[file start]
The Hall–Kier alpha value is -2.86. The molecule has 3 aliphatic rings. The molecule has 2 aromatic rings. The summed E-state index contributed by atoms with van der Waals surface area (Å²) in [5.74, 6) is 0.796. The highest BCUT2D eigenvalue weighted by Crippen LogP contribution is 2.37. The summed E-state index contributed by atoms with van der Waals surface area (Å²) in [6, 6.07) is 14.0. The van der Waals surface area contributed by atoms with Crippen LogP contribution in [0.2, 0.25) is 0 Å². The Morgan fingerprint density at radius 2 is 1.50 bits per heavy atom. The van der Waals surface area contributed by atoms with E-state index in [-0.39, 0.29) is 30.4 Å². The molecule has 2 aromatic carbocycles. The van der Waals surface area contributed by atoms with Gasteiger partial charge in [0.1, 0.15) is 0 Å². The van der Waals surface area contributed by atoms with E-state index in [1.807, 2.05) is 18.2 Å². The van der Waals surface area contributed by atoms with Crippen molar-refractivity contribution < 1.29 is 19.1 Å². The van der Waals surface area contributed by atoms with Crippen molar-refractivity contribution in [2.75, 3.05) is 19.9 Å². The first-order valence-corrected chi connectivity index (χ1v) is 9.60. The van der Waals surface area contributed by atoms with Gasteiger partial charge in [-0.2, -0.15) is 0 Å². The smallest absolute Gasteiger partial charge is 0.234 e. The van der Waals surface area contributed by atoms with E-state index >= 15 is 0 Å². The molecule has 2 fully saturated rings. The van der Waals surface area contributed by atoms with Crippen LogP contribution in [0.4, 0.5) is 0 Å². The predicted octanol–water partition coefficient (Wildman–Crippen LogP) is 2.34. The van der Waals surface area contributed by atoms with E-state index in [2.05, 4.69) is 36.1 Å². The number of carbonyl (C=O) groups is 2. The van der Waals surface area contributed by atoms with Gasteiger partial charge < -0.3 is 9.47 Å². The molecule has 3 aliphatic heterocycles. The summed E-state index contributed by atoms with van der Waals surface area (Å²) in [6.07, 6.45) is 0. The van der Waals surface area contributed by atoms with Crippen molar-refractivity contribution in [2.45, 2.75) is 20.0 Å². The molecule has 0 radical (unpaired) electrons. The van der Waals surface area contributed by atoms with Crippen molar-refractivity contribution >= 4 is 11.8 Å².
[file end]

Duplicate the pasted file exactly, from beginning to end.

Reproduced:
The Hall–Kier alpha value is -2.86. The molecule has 3 aliphatic rings. The molecule has 2 aromatic rings. The summed E-state index contributed by atoms with van der Waals surface area (Å²) in [5.74, 6) is 0.796. The highest BCUT2D eigenvalue weighted by Crippen LogP contribution is 2.37. The summed E-state index contributed by atoms with van der Waals surface area (Å²) in [6, 6.07) is 14.0. The van der Waals surface area contributed by atoms with Crippen LogP contribution in [0.2, 0.25) is 0 Å². The Morgan fingerprint density at radius 2 is 1.50 bits per heavy atom. The van der Waals surface area contributed by atoms with E-state index in [-0.39, 0.29) is 30.4 Å². The molecule has 2 aromatic carbocycles. The van der Waals surface area contributed by atoms with Gasteiger partial charge in [0.1, 0.15) is 0 Å². The van der Waals surface area contributed by atoms with E-state index in [1.807, 2.05) is 18.2 Å². The van der Waals surface area contributed by atoms with Crippen molar-refractivity contribution < 1.29 is 19.1 Å². The van der Waals surface area contributed by atoms with Crippen molar-refractivity contribution in [2.75, 3.05) is 19.9 Å². The first-order valence-corrected chi connectivity index (χ1v) is 9.60. The van der Waals surface area contributed by atoms with Gasteiger partial charge in [-0.2, -0.15) is 0 Å². The smallest absolute Gasteiger partial charge is 0.234 e. The van der Waals surface area contributed by atoms with E-state index >= 15 is 0 Å². The molecule has 2 fully saturated rings. The van der Waals surface area contributed by atoms with Crippen LogP contribution in [0.4, 0.5) is 0 Å². The predicted octanol–water partition coefficient (Wildman–Crippen LogP) is 2.34. The van der Waals surface area contributed by atoms with E-state index in [2.05, 4.69) is 36.1 Å². The number of carbonyl (C=O) groups is 2. The van der Waals surface area contributed by atoms with Gasteiger partial charge < -0.3 is 9.47 Å². The molecule has 3 aliphatic heterocycles. The summed E-state index contributed by atoms with van der Waals surface area (Å²) in [6.07, 6.45) is 0. The van der Waals surface area contributed by atoms with Crippen molar-refractivity contribution in [2.45, 2.75) is 20.0 Å². The molecule has 0 radical (unpaired) electrons. The van der Waals surface area contributed by atoms with Crippen molar-refractivity contribution >= 4 is 11.8 Å².